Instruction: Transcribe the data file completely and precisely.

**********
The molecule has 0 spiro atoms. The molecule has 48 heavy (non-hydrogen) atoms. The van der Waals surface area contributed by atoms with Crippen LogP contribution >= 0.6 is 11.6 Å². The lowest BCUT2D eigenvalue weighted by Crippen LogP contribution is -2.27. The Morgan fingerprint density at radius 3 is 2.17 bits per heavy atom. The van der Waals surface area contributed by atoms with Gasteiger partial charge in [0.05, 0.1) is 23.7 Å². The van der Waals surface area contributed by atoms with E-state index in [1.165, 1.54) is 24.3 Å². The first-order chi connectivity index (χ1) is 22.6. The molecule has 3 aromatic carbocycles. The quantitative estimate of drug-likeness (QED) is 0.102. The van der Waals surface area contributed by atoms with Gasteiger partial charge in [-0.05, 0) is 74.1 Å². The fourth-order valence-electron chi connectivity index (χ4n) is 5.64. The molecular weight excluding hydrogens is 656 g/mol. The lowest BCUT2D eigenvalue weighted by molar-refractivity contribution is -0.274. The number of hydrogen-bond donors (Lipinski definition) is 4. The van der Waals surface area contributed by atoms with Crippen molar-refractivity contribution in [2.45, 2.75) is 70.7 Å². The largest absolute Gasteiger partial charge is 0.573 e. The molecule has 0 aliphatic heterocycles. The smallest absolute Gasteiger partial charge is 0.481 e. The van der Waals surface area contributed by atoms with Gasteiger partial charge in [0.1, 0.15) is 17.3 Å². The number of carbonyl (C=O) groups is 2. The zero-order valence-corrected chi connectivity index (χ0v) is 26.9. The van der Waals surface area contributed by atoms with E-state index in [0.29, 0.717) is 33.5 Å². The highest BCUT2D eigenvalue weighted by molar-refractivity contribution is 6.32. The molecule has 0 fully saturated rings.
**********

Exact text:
The molecule has 0 spiro atoms. The molecule has 48 heavy (non-hydrogen) atoms. The van der Waals surface area contributed by atoms with Crippen LogP contribution >= 0.6 is 11.6 Å². The lowest BCUT2D eigenvalue weighted by Crippen LogP contribution is -2.27. The Morgan fingerprint density at radius 3 is 2.17 bits per heavy atom. The van der Waals surface area contributed by atoms with Gasteiger partial charge in [0.05, 0.1) is 23.7 Å². The van der Waals surface area contributed by atoms with E-state index in [1.165, 1.54) is 24.3 Å². The first-order chi connectivity index (χ1) is 22.6. The molecule has 3 aromatic carbocycles. The quantitative estimate of drug-likeness (QED) is 0.102. The van der Waals surface area contributed by atoms with Gasteiger partial charge in [-0.05, 0) is 74.1 Å². The fourth-order valence-electron chi connectivity index (χ4n) is 5.64. The molecular weight excluding hydrogens is 656 g/mol. The lowest BCUT2D eigenvalue weighted by molar-refractivity contribution is -0.274. The number of hydrogen-bond donors (Lipinski definition) is 4. The van der Waals surface area contributed by atoms with Crippen molar-refractivity contribution in [2.45, 2.75) is 70.7 Å². The largest absolute Gasteiger partial charge is 0.573 e. The molecule has 0 aliphatic heterocycles. The smallest absolute Gasteiger partial charge is 0.481 e. The van der Waals surface area contributed by atoms with Gasteiger partial charge in [0.1, 0.15) is 17.3 Å². The number of carbonyl (C=O) groups is 2. The zero-order valence-corrected chi connectivity index (χ0v) is 26.9. The van der Waals surface area contributed by atoms with E-state index in [0.29, 0.717) is 33.5 Å². The highest BCUT2D eigenvalue weighted by molar-refractivity contribution is 6.32. The molecule has 0 fully saturated rings.